Transforming Location Part Three: Technical Drawing Terminology

Technical Drawing Overview

The second step in our transforming location project was to produce a technical drawing of our chosen location and to do this we worked under the instruction of expert model maker, David Neat. David specialises in model making and to do this, has to be very informed of technical drawing and has produced some outstanding works to support this. He keeps an intensely instructive blog on WordPress where he frequently records methods of technical drawing and methods of model making. His lectures were beyond fascinating and it was shame there were only a few hours in the day to hear his information! His WordPress site can be found here:

David simplified and explained each step so thoroughly that as a class, we were confident to produce our own technical drawings.

Technical Drawing – What is it?

A technical drawing is simply a means to communicate a building or construct (such as a set) that allows viewers to easily read plans and dimensions. This is used in film and theatre so that set builders and dressers can realize said plans and work new designs that the given space can accommodate.  Often, this is used in conjunction with a white card model of said location, which also acts a great way to triple check any measurements!


There are a number of words you will encounter when undertaking a technical drawing and this can also be quite intimidating as it is similar to learning a new language.  I have made a list of key words I have encountered during these lectures:

Breaking the Line – This refers to a wavy line that breaks a drawing in two. This is used to explain to the viewer that there is more to the drawing than displayed because the drawing may be too large to accommodate all of its components.

Coding – Coding relates to the letters and numerals seen in technical drawing. Often you will see each elevation labelled “Elevation A” or “Elevation A- A”. “Elevation A-A” is an example of coding. On the ground plans, there will be dashed lines across and labelled at the end with A, B,C … which indicates its relating elevation. Coding is used to match the ground plan indications to its relative elevation drawing should a secondary part of a technical drawing be on another sheet.

Drafting or ‘draughting’ – This is an alternative word for drawing. If you hear of someone being a “draftsperson” or “draughtsman”, this means they specialise in technical drawing. This could cover architectural drawing, engineering or product design.

ElevationsElevations are simply the front view of each wall, interior and exterior.  They are referred to as elevations because this indicates that the drawing is of a risen or “upright” subject.

Ground Plans (or Floorplans) – As the name would indicate, this is simply a technical drawing that specifies a ground plan. This is achieved by drawing the floor space from an eye level aerial perspective (or bird’s eye view) and is used to give a clearer understanding of wall density and location of built in features such as doors and windows. When used in conjunction with elevation drawings, this gives the viewer a very clear, accurate impression of a proposed space to transform.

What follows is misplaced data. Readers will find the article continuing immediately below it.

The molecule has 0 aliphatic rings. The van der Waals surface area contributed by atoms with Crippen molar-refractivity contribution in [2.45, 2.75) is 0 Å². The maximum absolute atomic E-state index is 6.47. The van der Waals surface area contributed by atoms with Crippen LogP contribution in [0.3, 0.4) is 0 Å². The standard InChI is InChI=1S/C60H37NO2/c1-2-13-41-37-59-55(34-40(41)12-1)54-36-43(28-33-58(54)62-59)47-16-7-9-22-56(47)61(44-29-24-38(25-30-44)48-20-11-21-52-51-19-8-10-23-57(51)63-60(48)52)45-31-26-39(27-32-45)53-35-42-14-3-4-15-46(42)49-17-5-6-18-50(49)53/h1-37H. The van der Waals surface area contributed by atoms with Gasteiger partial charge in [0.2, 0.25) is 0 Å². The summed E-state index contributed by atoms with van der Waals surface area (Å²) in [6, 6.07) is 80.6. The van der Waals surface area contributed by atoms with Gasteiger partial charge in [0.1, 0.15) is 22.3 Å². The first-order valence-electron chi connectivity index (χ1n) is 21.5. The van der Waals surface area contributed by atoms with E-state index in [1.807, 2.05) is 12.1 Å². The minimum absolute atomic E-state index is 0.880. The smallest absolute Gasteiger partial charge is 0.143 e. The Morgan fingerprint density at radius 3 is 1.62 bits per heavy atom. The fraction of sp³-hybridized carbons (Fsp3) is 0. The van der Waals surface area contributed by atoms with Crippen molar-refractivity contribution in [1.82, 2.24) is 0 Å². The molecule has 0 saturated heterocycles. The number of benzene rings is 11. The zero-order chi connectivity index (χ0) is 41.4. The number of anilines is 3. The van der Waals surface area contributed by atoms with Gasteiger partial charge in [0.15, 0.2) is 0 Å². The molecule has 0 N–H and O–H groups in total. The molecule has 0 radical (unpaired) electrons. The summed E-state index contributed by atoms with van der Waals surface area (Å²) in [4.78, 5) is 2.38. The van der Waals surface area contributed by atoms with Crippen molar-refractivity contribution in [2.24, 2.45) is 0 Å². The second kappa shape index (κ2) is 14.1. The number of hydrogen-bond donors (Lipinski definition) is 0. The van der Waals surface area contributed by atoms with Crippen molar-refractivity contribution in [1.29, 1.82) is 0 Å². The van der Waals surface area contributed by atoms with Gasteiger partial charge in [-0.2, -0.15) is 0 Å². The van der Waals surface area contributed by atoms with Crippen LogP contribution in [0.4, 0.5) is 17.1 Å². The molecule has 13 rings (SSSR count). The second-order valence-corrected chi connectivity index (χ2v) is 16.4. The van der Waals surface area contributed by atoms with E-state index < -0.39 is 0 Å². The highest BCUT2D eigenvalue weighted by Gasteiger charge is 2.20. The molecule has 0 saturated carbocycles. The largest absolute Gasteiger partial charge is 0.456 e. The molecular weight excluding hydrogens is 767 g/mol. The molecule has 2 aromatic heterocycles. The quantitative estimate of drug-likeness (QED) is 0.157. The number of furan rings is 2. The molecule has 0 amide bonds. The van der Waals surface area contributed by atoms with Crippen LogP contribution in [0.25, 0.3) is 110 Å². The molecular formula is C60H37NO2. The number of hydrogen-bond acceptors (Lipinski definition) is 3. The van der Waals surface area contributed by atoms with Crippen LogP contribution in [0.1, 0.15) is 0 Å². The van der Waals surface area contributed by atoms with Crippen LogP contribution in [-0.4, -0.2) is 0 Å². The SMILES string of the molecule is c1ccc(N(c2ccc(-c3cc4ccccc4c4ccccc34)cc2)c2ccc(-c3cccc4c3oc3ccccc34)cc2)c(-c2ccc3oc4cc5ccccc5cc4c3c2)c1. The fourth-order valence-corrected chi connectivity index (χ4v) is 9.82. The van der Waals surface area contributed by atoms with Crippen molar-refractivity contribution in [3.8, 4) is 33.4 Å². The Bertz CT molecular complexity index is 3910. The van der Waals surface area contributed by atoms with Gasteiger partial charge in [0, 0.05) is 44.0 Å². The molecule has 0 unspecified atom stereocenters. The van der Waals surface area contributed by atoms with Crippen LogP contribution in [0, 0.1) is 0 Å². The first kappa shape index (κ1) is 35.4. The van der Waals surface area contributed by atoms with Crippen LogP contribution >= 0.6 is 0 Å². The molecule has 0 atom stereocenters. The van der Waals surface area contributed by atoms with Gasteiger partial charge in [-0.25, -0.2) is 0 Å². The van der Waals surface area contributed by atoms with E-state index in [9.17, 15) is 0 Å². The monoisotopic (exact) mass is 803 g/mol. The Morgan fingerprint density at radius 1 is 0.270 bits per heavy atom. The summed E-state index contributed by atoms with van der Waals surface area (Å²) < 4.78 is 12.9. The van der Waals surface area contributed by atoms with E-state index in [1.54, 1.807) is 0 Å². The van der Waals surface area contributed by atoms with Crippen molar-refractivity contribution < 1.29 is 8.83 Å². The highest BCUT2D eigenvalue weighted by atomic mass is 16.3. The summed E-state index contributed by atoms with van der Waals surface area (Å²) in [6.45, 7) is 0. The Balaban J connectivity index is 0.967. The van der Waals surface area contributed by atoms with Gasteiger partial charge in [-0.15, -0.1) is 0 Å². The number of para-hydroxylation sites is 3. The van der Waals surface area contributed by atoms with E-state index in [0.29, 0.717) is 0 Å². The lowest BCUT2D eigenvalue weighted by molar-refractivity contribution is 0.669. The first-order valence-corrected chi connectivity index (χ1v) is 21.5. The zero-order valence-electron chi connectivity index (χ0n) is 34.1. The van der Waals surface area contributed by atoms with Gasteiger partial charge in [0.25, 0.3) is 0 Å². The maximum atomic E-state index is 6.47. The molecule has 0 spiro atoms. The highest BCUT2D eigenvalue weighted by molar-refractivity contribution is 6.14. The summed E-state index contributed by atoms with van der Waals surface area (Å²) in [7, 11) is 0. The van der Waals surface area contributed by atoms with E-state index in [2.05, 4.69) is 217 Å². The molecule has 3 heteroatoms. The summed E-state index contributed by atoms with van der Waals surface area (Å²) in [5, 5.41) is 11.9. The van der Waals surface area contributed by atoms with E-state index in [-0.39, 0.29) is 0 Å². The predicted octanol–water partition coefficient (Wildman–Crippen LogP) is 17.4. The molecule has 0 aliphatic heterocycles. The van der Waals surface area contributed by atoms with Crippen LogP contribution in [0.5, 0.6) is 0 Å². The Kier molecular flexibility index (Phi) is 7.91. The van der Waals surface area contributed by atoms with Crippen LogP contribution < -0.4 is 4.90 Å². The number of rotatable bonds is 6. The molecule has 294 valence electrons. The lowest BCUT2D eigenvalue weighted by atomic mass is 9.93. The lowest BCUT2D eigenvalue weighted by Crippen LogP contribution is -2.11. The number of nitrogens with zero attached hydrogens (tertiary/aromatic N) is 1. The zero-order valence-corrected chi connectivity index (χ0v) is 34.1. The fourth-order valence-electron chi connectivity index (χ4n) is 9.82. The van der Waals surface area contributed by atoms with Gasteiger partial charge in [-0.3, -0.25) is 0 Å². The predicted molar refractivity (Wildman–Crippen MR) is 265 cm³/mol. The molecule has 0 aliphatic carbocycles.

Layouta layout refers to the way in which the drawing in presented as a whole.  This must be well thought out prior to drawing because this saves a lot of rubbing out and redrafting! The drawing should be clear, with the ground plans centre bottom and divided with directional arrows indicating which accommodating elevation drawing the directional arrows refer to. The elevation drawings should be positioned so that upon observing the ground plans, the viewer can naturally follow the direction of each indication and observe its matching counterpart.

Scale Scale is the term used to describe size. If something is “in scale” or “scale” this means it is drawn exactly to its original size. However, if you are trying to draw a large building or room onto A0 paper, this would be impractical. Practitioners often work to a scale that allows them to present their drawings on a single sheet, which means they would have to reduce the measurements. In this instance, we are to work to a 1:25 scale. To “scale up” you simply take measurements from the technical drawing and times this by the amount indicated. For example, if my technical drawing stated the length of a room was 10 cms, I would times this by 25 and discover that the true length of the room is 250cms. Another term you may encounter is “scaling down” which is the exact opposite of “scaling up” in that you take the true measurements and divide them by the stated amount.

Section A section is a cut through. It simplifies the drawing by exposing the interior but projecting the exterior shape. For example, if I wanted to draw a sink; I would cut through half way so I could include measurements of the plumbing inside and the shape of the sink outside, giving a simplistic but informative diagram.

Please view Transforming Location: Part Four to follow and example of technical drawing and tips that assisted with my work.


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